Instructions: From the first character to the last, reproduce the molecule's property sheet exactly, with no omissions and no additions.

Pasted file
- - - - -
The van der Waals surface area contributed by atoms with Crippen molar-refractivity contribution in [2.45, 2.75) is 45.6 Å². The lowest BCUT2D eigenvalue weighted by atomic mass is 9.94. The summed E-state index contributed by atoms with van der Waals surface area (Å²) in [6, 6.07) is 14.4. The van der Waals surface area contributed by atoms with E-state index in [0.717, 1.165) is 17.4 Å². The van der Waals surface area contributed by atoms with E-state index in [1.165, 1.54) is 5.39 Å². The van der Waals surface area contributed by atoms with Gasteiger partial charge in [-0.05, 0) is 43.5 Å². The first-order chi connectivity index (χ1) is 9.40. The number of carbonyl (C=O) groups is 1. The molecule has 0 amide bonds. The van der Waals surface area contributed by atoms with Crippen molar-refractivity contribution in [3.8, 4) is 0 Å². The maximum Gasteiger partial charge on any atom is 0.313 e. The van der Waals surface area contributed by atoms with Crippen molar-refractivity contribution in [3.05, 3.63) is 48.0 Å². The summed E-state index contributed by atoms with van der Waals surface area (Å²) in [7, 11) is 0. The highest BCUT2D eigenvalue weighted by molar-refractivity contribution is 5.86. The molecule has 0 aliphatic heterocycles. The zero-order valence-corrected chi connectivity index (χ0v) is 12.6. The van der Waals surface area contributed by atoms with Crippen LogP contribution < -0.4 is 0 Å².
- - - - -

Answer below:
The van der Waals surface area contributed by atoms with Crippen molar-refractivity contribution in [2.45, 2.75) is 45.6 Å². The lowest BCUT2D eigenvalue weighted by atomic mass is 9.94. The summed E-state index contributed by atoms with van der Waals surface area (Å²) in [6, 6.07) is 14.4. The van der Waals surface area contributed by atoms with E-state index in [0.717, 1.165) is 17.4 Å². The van der Waals surface area contributed by atoms with E-state index in [1.165, 1.54) is 5.39 Å². The van der Waals surface area contributed by atoms with Gasteiger partial charge in [-0.05, 0) is 43.5 Å². The first-order chi connectivity index (χ1) is 9.40. The number of carbonyl (C=O) groups is 1. The molecule has 0 amide bonds. The van der Waals surface area contributed by atoms with Crippen molar-refractivity contribution in [3.8, 4) is 0 Å². The maximum Gasteiger partial charge on any atom is 0.313 e. The van der Waals surface area contributed by atoms with Crippen molar-refractivity contribution in [3.05, 3.63) is 48.0 Å². The summed E-state index contributed by atoms with van der Waals surface area (Å²) in [7, 11) is 0. The highest BCUT2D eigenvalue weighted by molar-refractivity contribution is 5.86. The molecule has 0 aliphatic heterocycles. The zero-order valence-corrected chi connectivity index (χ0v) is 12.6. The van der Waals surface area contributed by atoms with Crippen LogP contribution < -0.4 is 0 Å².